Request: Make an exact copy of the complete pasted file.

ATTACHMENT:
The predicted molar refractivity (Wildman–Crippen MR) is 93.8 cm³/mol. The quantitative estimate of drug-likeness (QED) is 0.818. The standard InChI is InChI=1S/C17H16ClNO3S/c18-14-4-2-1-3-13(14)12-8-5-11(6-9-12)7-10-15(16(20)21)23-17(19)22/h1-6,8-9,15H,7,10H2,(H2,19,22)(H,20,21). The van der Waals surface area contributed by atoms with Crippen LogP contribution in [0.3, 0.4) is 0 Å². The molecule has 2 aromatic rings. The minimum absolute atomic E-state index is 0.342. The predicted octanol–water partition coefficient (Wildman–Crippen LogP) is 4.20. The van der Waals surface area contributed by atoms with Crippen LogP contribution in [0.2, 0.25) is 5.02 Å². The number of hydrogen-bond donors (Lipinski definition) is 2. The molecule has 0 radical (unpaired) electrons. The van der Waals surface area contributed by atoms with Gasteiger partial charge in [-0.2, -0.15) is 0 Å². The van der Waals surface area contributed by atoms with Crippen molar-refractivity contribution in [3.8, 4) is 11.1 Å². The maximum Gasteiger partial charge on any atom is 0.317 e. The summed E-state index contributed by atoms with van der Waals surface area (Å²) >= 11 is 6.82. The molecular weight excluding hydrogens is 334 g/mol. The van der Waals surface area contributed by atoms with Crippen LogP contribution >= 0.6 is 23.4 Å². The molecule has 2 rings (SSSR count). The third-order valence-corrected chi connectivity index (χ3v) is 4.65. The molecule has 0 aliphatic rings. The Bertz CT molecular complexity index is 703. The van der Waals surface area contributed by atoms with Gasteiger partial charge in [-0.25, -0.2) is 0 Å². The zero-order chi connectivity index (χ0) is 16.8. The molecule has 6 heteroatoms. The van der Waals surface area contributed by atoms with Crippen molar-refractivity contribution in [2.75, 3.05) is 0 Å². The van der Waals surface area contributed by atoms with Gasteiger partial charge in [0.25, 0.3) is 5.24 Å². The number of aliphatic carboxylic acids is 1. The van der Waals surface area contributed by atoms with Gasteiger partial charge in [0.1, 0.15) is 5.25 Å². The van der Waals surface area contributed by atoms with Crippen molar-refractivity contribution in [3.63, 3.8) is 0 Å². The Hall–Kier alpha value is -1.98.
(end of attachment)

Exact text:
The predicted molar refractivity (Wildman–Crippen MR) is 93.8 cm³/mol. The quantitative estimate of drug-likeness (QED) is 0.818. The standard InChI is InChI=1S/C17H16ClNO3S/c18-14-4-2-1-3-13(14)12-8-5-11(6-9-12)7-10-15(16(20)21)23-17(19)22/h1-6,8-9,15H,7,10H2,(H2,19,22)(H,20,21). The van der Waals surface area contributed by atoms with Crippen LogP contribution in [0.3, 0.4) is 0 Å². The molecule has 2 aromatic rings. The minimum absolute atomic E-state index is 0.342. The predicted octanol–water partition coefficient (Wildman–Crippen LogP) is 4.20. The van der Waals surface area contributed by atoms with Crippen LogP contribution in [0.2, 0.25) is 5.02 Å². The number of hydrogen-bond donors (Lipinski definition) is 2. The molecule has 0 radical (unpaired) electrons. The van der Waals surface area contributed by atoms with Gasteiger partial charge in [-0.2, -0.15) is 0 Å². The van der Waals surface area contributed by atoms with Crippen molar-refractivity contribution in [3.8, 4) is 11.1 Å². The maximum Gasteiger partial charge on any atom is 0.317 e. The summed E-state index contributed by atoms with van der Waals surface area (Å²) >= 11 is 6.82. The molecular weight excluding hydrogens is 334 g/mol. The van der Waals surface area contributed by atoms with Crippen LogP contribution >= 0.6 is 23.4 Å². The molecule has 2 rings (SSSR count). The third-order valence-corrected chi connectivity index (χ3v) is 4.65. The molecule has 0 aliphatic rings. The Bertz CT molecular complexity index is 703. The van der Waals surface area contributed by atoms with Gasteiger partial charge in [-0.25, -0.2) is 0 Å². The zero-order chi connectivity index (χ0) is 16.8. The molecule has 6 heteroatoms. The van der Waals surface area contributed by atoms with Crippen molar-refractivity contribution in [2.75, 3.05) is 0 Å². The van der Waals surface area contributed by atoms with Gasteiger partial charge in [0.25, 0.3) is 5.24 Å². The number of aliphatic carboxylic acids is 1. The van der Waals surface area contributed by atoms with Gasteiger partial charge in [0.1, 0.15) is 5.25 Å². The van der Waals surface area contributed by atoms with Crippen molar-refractivity contribution in [3.63, 3.8) is 0 Å². The Hall–Kier alpha value is -1.98.